As managerial departures go, Jupp Heynckes’s name doesn’t quite seem to fit the bill.
Following his side’s devastating form domestically and throughout Europe, the unjust call for his departure, is now looking a rather foolish one. Despite Bayern’s ruthless demolition of fellow European heavyweight’s Barcelona last week, the Munich boss will still be remarkably replaced at the end of the season by, the much sought after, Pep Guardiola. In a game, which showed the contrasting fortunes of both sides, goals from Thomas Muller, Mario Gomez and Arjen Robben secured a significant victory in Bayern’s conquest for European supremacy.
Within the electric atmosphere of the Allainz Arena, Bayern, purposeful and potent, bullied the Catalan giants into submission, and intern reinforced Guardiola’s decision to join the club. Barcelona, overly dependent on an unfit Lionel Messi, had no answer to Bayern’s overwhelming pace and physicality. Unable to deal with the constant barrage of Bayern attacks, Guardiola’s former club, let Bayern roll them over and tickle their tummies. Renowned as the competition’s so called ‘team to beat’, Barcelona looked a far cry from the side which ruled Europe under the wing of club legend, Guardiola.
After watching Tuesday’s game, it was clear to see that Guardiola is needed at one of these famous clubs, but not at Bayern Munich. Since his departure at the end of last season, Barcelona have shown increasing signs of fallibility in Europe. Despite being top of La Liga, Tito Vilanova’s side have regularly relied upon the untenable genius of Lionel Messi to escape a premature Champions League exit. Under par performances against lesser teams like AC Milan and PSG prove that the Munich mauling was no fluke. Regarded by some as the greatest club side ever, Barcelona seem to be descending.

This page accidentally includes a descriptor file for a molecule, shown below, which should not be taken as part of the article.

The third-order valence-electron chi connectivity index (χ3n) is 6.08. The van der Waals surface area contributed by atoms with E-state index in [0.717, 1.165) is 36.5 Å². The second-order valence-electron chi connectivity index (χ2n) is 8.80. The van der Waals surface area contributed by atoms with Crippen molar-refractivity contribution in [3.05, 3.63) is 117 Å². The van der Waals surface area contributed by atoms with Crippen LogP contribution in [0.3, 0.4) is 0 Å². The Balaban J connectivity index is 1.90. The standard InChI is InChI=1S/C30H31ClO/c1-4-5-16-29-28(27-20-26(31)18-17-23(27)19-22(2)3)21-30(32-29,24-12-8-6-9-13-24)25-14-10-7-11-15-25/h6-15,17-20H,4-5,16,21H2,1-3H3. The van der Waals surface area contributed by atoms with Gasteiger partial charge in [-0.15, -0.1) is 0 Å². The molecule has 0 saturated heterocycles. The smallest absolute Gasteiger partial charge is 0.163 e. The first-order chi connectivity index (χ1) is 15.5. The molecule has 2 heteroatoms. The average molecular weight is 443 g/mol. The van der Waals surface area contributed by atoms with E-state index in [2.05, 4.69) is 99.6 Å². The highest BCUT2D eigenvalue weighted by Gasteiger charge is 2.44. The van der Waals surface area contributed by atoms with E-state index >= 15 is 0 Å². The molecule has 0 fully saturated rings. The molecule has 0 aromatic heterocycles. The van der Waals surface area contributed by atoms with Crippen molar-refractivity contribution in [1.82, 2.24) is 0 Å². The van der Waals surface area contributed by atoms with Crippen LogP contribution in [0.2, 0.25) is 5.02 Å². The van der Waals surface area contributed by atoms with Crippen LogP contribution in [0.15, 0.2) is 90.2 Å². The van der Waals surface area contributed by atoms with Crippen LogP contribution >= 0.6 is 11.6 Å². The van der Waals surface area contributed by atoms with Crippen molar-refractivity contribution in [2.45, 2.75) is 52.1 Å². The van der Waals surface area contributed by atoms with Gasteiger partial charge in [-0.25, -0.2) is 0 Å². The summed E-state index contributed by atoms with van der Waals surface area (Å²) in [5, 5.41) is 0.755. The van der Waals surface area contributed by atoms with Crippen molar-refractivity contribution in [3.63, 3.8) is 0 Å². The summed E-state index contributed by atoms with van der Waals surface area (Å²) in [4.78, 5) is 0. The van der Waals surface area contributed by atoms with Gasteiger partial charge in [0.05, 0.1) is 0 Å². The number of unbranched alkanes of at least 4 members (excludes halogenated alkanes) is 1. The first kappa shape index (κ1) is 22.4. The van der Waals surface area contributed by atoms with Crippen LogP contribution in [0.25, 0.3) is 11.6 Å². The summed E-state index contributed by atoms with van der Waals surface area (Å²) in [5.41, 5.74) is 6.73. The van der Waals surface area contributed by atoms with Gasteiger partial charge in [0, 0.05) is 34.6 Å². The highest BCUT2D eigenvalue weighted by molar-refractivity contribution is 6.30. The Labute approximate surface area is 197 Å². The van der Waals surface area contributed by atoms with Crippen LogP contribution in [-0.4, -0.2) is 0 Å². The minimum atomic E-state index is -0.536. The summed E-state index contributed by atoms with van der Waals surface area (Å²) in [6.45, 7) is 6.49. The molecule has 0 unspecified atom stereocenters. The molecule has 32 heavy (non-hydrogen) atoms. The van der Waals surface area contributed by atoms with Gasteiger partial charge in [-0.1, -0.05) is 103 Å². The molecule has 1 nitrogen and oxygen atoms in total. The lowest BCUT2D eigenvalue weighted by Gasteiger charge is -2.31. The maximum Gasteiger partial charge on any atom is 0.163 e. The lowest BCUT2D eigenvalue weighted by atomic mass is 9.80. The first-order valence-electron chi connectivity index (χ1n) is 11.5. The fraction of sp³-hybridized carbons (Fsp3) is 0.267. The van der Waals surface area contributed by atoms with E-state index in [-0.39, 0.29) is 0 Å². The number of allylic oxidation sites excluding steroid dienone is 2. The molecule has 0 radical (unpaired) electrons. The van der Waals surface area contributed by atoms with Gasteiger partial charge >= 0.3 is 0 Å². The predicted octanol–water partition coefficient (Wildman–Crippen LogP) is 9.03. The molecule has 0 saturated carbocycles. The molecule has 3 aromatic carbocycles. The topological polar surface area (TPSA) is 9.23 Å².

Although the Catalans will probably clinch the La Liga title, they have been unable to defeat their bitter rivals Real Madrid all season. In Guardiola’s absence, Madrid have gained sufficient ground on their El Clasico rivals, knocking them out of both the Spanish Cup and Super Cup in the process. Living in the shadows of Barcelona’s recent achievments, Real Madrid, like many other teams around Europe, have learnt how to diffuse the dimming Catalan spark. Apparently, to the delight of Guardiola, not anyone can manage the mighty Barcelona.
Revitalised and ambitious, Bayern have bypassed Barcelona, looking to regain a stranglehold on European Football. Whilst Guardiola is ready to fill the shoes of his, more than capable German counterpart, it is clear that his services are still required in Catalonia. Blessed once again with an incredibly talented squad, will Guardiola, if his stint in Munich is successful, be viewed as a great manager or the ultimate opportunist?